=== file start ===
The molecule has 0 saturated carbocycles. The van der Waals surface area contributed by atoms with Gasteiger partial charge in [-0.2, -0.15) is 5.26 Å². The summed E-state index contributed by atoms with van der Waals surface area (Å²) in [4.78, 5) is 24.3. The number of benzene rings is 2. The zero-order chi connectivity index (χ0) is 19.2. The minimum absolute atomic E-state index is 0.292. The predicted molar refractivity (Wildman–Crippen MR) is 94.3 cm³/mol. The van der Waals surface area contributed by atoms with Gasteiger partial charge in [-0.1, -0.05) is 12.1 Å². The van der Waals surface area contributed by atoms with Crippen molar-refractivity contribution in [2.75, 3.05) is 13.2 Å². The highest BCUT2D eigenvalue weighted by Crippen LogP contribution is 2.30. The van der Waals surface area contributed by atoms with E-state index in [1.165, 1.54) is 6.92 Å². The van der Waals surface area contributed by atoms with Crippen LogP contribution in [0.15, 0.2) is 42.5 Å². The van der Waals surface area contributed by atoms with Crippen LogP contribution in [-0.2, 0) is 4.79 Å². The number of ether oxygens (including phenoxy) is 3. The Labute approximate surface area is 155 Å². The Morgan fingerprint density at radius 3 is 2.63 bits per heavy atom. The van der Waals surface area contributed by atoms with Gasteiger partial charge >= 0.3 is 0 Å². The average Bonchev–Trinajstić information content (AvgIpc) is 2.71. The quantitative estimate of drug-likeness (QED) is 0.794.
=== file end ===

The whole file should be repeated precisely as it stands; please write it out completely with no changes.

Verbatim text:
The molecule has 0 saturated carbocycles. The van der Waals surface area contributed by atoms with Gasteiger partial charge in [-0.2, -0.15) is 5.26 Å². The summed E-state index contributed by atoms with van der Waals surface area (Å²) in [4.78, 5) is 24.3. The number of benzene rings is 2. The zero-order chi connectivity index (χ0) is 19.2. The minimum absolute atomic E-state index is 0.292. The predicted molar refractivity (Wildman–Crippen MR) is 94.3 cm³/mol. The van der Waals surface area contributed by atoms with Gasteiger partial charge in [-0.1, -0.05) is 12.1 Å². The van der Waals surface area contributed by atoms with Crippen molar-refractivity contribution in [2.75, 3.05) is 13.2 Å². The highest BCUT2D eigenvalue weighted by Crippen LogP contribution is 2.30. The van der Waals surface area contributed by atoms with E-state index in [1.165, 1.54) is 6.92 Å². The van der Waals surface area contributed by atoms with Crippen LogP contribution in [0.15, 0.2) is 42.5 Å². The van der Waals surface area contributed by atoms with Crippen LogP contribution in [-0.2, 0) is 4.79 Å². The number of ether oxygens (including phenoxy) is 3. The Labute approximate surface area is 155 Å². The Morgan fingerprint density at radius 3 is 2.63 bits per heavy atom. The van der Waals surface area contributed by atoms with Gasteiger partial charge >= 0.3 is 0 Å². The average Bonchev–Trinajstić information content (AvgIpc) is 2.71. The quantitative estimate of drug-likeness (QED) is 0.794.